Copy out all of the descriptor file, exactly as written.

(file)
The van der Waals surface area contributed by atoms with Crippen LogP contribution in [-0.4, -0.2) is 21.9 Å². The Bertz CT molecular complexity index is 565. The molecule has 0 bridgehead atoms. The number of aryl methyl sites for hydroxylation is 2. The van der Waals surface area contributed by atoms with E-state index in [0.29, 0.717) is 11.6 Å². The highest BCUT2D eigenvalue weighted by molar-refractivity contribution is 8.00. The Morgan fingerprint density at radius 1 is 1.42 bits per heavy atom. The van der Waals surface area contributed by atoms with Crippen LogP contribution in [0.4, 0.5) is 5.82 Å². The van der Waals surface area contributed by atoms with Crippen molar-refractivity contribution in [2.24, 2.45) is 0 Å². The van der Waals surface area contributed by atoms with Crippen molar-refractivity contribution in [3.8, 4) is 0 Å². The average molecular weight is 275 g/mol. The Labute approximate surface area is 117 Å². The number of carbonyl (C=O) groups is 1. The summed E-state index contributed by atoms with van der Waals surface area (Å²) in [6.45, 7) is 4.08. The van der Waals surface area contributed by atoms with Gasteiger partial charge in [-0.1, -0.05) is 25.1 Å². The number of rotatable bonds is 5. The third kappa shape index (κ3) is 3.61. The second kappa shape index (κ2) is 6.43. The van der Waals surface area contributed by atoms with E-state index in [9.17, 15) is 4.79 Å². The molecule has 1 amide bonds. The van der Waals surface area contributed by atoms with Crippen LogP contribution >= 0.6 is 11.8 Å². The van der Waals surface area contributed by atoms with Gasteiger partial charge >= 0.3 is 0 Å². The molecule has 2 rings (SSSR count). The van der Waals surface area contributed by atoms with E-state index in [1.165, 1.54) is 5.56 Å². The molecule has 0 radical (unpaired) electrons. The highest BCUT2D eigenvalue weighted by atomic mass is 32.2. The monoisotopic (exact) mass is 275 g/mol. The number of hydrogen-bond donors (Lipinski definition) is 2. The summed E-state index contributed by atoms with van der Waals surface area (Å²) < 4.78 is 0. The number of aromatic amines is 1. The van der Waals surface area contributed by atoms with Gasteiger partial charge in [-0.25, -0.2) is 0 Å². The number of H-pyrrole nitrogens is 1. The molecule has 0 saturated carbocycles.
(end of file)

The van der Waals surface area contributed by atoms with Crippen LogP contribution in [-0.4, -0.2) is 21.9 Å². The Bertz CT molecular complexity index is 565. The molecule has 0 bridgehead atoms. The number of aryl methyl sites for hydroxylation is 2. The van der Waals surface area contributed by atoms with E-state index in [0.29, 0.717) is 11.6 Å². The highest BCUT2D eigenvalue weighted by molar-refractivity contribution is 8.00. The Morgan fingerprint density at radius 1 is 1.42 bits per heavy atom. The van der Waals surface area contributed by atoms with Crippen LogP contribution in [0.4, 0.5) is 5.82 Å². The van der Waals surface area contributed by atoms with Crippen molar-refractivity contribution in [2.24, 2.45) is 0 Å². The van der Waals surface area contributed by atoms with Crippen molar-refractivity contribution in [3.8, 4) is 0 Å². The average molecular weight is 275 g/mol. The Labute approximate surface area is 117 Å². The number of carbonyl (C=O) groups is 1. The summed E-state index contributed by atoms with van der Waals surface area (Å²) in [6.45, 7) is 4.08. The van der Waals surface area contributed by atoms with Gasteiger partial charge in [-0.1, -0.05) is 25.1 Å². The number of rotatable bonds is 5. The third kappa shape index (κ3) is 3.61. The second kappa shape index (κ2) is 6.43. The van der Waals surface area contributed by atoms with E-state index in [9.17, 15) is 4.79 Å². The molecule has 1 amide bonds. The van der Waals surface area contributed by atoms with Crippen LogP contribution >= 0.6 is 11.8 Å². The van der Waals surface area contributed by atoms with Gasteiger partial charge >= 0.3 is 0 Å². The molecule has 2 rings (SSSR count). The van der Waals surface area contributed by atoms with E-state index in [1.165, 1.54) is 5.56 Å². The molecule has 0 radical (unpaired) electrons. The highest BCUT2D eigenvalue weighted by atomic mass is 32.2. The monoisotopic (exact) mass is 275 g/mol. The number of hydrogen-bond donors (Lipinski definition) is 2. The summed E-state index contributed by atoms with van der Waals surface area (Å²) < 4.78 is 0. The number of aromatic amines is 1. The van der Waals surface area contributed by atoms with Gasteiger partial charge in [-0.25, -0.2) is 0 Å². The number of H-pyrrole nitrogens is 1. The molecule has 0 saturated carbocycles.